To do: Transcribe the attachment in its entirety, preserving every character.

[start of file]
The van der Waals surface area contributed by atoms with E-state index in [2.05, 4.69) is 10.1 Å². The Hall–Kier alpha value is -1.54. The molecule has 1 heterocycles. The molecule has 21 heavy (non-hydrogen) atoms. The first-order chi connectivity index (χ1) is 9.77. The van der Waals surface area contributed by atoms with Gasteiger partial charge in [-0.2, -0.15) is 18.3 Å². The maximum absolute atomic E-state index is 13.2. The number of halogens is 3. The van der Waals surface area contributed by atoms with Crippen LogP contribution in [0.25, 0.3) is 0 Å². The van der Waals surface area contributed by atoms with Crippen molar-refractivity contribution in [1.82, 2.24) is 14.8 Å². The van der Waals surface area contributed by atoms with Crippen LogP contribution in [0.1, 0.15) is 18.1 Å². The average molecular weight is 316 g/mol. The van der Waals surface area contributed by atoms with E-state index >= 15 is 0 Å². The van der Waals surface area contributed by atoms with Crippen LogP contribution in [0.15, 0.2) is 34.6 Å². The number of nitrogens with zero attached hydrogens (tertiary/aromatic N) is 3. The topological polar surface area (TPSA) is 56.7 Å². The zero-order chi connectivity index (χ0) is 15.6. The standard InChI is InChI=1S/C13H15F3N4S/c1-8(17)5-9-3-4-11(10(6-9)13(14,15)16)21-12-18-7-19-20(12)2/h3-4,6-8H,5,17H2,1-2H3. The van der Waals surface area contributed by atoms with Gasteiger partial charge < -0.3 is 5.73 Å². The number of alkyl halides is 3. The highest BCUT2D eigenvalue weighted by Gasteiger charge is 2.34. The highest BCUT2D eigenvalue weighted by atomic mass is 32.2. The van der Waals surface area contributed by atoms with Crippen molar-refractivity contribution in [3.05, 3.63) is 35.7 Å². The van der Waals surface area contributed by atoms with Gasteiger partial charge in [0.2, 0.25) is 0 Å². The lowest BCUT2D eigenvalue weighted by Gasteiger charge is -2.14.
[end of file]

The van der Waals surface area contributed by atoms with E-state index in [2.05, 4.69) is 10.1 Å². The Hall–Kier alpha value is -1.54. The molecule has 1 heterocycles. The molecule has 21 heavy (non-hydrogen) atoms. The first-order chi connectivity index (χ1) is 9.77. The van der Waals surface area contributed by atoms with Gasteiger partial charge in [-0.2, -0.15) is 18.3 Å². The maximum absolute atomic E-state index is 13.2. The number of halogens is 3. The van der Waals surface area contributed by atoms with Crippen LogP contribution in [0.25, 0.3) is 0 Å². The van der Waals surface area contributed by atoms with Crippen molar-refractivity contribution in [1.82, 2.24) is 14.8 Å². The van der Waals surface area contributed by atoms with Crippen LogP contribution in [0.1, 0.15) is 18.1 Å². The average molecular weight is 316 g/mol. The van der Waals surface area contributed by atoms with E-state index >= 15 is 0 Å². The van der Waals surface area contributed by atoms with Crippen LogP contribution in [0.15, 0.2) is 34.6 Å². The number of nitrogens with zero attached hydrogens (tertiary/aromatic N) is 3. The topological polar surface area (TPSA) is 56.7 Å². The zero-order chi connectivity index (χ0) is 15.6. The standard InChI is InChI=1S/C13H15F3N4S/c1-8(17)5-9-3-4-11(10(6-9)13(14,15)16)21-12-18-7-19-20(12)2/h3-4,6-8H,5,17H2,1-2H3. The van der Waals surface area contributed by atoms with Gasteiger partial charge < -0.3 is 5.73 Å². The number of alkyl halides is 3. The highest BCUT2D eigenvalue weighted by Gasteiger charge is 2.34. The highest BCUT2D eigenvalue weighted by atomic mass is 32.2. The van der Waals surface area contributed by atoms with Crippen molar-refractivity contribution in [3.05, 3.63) is 35.7 Å². The van der Waals surface area contributed by atoms with Gasteiger partial charge in [0.2, 0.25) is 0 Å². The lowest BCUT2D eigenvalue weighted by Gasteiger charge is -2.14.